The governor of South Carolina has proposed lowering the state’s income tax rate from 7 percent to 5 percent, accompanied by a 10 cent hike in the state’s gas tax.

In her annual State of the State address on Wednesday, Gov. Nikki Haley, R-S.C., said the state’s income tax puts it at a competitive “disadvantage.”

“In order to keep the ball rolling in our economy, we must bring down our income tax,” Haley said.

She acknowledged that despite her desire to cut the income tax rate, South Carolina needs to invest in its infrastructure. Greenville Online reports that the South Carolina Department of Transportation “has rated almost half the state’s primary and secondary roads in poor condition.”

Haley proposed doing “three things at once that will be a win-win-win for South Carolina.”

The first would be lowering the income tax over the next decade, which amounts to a 30 percent reduction. The lower 5 percent rate would take South Carolina’s nationwide income tax ranking from 38th to 13th.

While the income tax rate would go down, the gas tax would increase by 10 cents over the next three years. Haley said that the revenue generated from this tax will go “entirely toward improving our roads.”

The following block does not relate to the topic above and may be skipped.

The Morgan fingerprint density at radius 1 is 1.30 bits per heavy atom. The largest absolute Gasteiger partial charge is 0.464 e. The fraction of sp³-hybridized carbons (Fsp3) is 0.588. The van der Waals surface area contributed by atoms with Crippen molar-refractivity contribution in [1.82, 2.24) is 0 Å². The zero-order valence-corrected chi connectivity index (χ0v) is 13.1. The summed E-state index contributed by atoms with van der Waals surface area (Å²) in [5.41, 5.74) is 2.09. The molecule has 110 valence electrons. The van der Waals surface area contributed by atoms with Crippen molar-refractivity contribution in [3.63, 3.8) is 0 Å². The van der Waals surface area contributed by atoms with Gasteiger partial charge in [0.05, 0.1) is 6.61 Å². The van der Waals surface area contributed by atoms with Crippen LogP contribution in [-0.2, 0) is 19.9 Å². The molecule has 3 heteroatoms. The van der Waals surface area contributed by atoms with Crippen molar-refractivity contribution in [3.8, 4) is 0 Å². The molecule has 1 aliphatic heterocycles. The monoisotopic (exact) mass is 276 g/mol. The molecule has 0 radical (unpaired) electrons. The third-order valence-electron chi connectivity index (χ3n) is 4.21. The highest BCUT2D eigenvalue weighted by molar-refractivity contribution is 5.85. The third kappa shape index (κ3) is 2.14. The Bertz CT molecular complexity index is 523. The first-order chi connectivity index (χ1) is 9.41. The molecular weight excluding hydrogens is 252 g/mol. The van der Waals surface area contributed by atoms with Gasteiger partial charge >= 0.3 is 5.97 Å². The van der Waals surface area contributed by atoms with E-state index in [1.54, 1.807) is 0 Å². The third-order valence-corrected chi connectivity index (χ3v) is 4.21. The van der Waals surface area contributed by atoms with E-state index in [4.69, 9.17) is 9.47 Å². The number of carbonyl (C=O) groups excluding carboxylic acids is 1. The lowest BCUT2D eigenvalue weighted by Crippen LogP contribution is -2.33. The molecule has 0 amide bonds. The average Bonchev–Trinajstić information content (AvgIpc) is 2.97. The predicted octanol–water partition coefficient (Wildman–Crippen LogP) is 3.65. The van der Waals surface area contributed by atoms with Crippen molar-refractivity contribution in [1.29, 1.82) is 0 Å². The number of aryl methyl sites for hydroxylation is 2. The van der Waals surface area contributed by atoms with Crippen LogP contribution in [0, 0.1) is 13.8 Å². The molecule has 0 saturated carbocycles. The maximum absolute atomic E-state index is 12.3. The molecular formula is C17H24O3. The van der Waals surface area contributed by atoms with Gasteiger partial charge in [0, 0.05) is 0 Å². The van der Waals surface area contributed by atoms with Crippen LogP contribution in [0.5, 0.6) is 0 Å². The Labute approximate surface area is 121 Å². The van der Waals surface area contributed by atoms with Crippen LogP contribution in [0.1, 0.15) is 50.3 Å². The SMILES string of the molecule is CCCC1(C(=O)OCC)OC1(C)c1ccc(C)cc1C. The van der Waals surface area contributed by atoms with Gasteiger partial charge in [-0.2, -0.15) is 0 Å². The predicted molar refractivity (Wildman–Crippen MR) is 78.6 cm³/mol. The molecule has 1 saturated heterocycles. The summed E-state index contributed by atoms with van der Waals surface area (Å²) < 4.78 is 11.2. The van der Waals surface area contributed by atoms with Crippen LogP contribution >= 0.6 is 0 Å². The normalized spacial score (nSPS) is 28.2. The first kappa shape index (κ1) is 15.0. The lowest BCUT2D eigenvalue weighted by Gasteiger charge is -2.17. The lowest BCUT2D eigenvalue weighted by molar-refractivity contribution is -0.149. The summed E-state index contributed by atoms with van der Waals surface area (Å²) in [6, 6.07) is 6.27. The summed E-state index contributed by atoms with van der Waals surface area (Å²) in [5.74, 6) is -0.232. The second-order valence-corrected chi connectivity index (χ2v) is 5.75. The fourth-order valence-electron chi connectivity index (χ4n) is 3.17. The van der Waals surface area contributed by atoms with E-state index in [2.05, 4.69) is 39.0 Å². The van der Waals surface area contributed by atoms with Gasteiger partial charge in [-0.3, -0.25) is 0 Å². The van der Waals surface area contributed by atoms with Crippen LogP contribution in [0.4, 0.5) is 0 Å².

The governor said that “when coupled with the 30 percent income tax cut, it still represents one of the largest tax cuts in South Carolina history.”

Haley also proposed doing away with the “legislatively elected transportation commission” to stop “short-sighted” wasteful spending.

“Simply shipping more money into the current bureaucracy would be like blasting water through a leaky hose,” she said. “Some of it would reach the right destination, but too much of it would end up in a mess on the ground. I won’t do it.”

The plan drew praise from South Carolina’s former senator, Jim DeMint, president of The Heritage Foundation.

“Gov. Haley continues to show why she’s a national conservative leader,” DeMint told The Daily Signal. “She deserves credit for promoting tax reform that provides opportunity for all South Carolinians, and rejecting favoritism by taking on the transportation bureaucracy. Reforms like this make our state more economically competitive with our neighbors. It’s a great step forward for South Carolina.”

In order for the plan to become law, Haley laid out this stipulation:

This is a three-part package deal. In order to get my signature on any gas tax increase, we need to restructure the DOT, and we need to cut our state income tax. If we do all of those things, we will have better roads and a stronger economic engine for our people.

State Sen. Gerald Malloy, D-Darlington, told The State that Haley’s conditional willingness to raise gas taxes is “very challenging.” He said, “At least we have part of a plan.”